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I want to understand how the dynamic proxy stub implementation is actually done behind the scene. According to what I read, by the time a remote object is exported if no pre-generated stub class is found, the RMI runtime would generate a dynamic proxy to act as the stub. That stub is then bound to the RMI Registry and later accessible by some RMI client.

The question is: since the stub is actually a dynamically generated proxy, its class definition would not be available on the client side, then how come the client is still able to retrieve the stub from the RMI Registry? Is there some kind of dynamic class-loading happening behind the scene or does RMI use another technique to work-around this?

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2 Answers 2

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Java.lang.reflect.Proxy is serializable and it has special support in ObjectOutputStream and ObjectInputStream. Basically just the interfaces implemented and the invocation handler are serialized, and a new dynamic proxy is constructed from that during deserialization.

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Great answer. Amazing. Thanks, EJP. –  Buu Nguyen Nov 29 '10 at 14:14

RMI does use dynamic classloading - the classpath is sent alongwith the call as a 'classpath annotation' from which the client loads the class. You can look at the RMI implementation for more info - it's available as part of the JDK source. Specifically, the classes ObjectOutputStream and RMIClassloader.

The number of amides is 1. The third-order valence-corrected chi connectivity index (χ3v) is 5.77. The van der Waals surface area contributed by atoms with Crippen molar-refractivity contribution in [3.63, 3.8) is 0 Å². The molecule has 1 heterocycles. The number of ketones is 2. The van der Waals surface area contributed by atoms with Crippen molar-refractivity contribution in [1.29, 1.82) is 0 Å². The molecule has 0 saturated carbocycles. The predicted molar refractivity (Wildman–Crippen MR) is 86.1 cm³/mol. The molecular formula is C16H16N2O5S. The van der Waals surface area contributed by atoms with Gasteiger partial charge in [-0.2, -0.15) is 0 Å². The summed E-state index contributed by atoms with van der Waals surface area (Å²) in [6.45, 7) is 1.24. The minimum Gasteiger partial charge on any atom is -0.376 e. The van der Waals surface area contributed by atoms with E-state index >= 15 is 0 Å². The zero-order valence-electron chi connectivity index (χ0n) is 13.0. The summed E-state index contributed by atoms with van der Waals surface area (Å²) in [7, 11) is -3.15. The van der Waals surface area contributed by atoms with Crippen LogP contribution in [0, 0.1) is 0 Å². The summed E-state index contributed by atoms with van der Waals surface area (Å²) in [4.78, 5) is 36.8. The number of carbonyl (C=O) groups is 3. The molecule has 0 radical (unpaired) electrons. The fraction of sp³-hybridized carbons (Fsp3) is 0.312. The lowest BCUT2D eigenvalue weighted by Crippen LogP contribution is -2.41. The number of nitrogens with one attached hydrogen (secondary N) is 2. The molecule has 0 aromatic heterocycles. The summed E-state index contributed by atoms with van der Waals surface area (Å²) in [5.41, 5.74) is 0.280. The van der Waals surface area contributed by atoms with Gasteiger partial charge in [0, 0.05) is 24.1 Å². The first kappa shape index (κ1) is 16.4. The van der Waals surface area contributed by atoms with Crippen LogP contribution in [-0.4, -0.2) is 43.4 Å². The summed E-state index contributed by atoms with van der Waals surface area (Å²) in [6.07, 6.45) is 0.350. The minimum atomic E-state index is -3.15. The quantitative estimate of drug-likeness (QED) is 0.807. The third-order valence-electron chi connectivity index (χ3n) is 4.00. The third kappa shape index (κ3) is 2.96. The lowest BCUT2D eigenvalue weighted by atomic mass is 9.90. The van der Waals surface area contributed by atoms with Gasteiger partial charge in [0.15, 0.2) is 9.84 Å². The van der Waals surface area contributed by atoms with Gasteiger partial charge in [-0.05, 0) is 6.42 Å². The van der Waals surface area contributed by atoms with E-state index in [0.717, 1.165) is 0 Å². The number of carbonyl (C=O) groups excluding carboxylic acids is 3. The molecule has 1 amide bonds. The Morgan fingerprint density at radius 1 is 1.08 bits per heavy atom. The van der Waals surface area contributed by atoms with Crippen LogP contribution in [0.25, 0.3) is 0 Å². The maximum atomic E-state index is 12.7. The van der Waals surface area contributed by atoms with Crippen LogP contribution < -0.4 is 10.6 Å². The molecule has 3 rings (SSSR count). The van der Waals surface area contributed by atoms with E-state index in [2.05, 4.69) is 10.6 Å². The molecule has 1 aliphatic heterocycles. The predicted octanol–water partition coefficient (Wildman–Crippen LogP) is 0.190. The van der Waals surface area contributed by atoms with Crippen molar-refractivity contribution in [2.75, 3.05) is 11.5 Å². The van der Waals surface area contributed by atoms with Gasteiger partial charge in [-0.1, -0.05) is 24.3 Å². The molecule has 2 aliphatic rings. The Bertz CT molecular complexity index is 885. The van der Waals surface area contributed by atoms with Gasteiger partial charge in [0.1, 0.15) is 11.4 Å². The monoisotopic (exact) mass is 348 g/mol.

Update: RMI does not start an HTTP server - in fact, you would need your custom solution for this. One of them as you mention can be an HTTP server that you run, make the classes available through the server, and pass the codebase with the HTTP server's address/port in your stubs, so that your clients can download them.

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Thanks for the answer. I'm still puzzled how this can actually be done since dynamic class loading requires a place like HTTP server to serve class definition request. Unless RMI starts server like that internally to host dynamic proxy classes. Any idea? –  Buu Nguyen Apr 2 '09 at 2:47
    
Have updated the answer. –  talonx Apr 4 '09 at 7:50
    
This is pretty inaccurate. The codebase attribute specified at the source JVM is passed along with the serialized objects during marshaling by the RMI MarshalOutputStream. This already includes the HTTP server's host:port if any, in all marshaled objects, not just the stubs. –  EJP Nov 19 '10 at 11:39
    
@EJP - I'm a bit confused here. The first thing that the client will get is the stub - and to load the stub class it would need the class definition - which it will try to get using the codebase annotation. So which part was inaccurate? –  talonx Nov 19 '10 at 14:48
    
ObjectOutputStream was inaccurate. Classpath was inaccurate. 'along with the call' was inaccurate. 'In your stubs' was inaccurate. –  EJP Nov 19 '10 at 23:31

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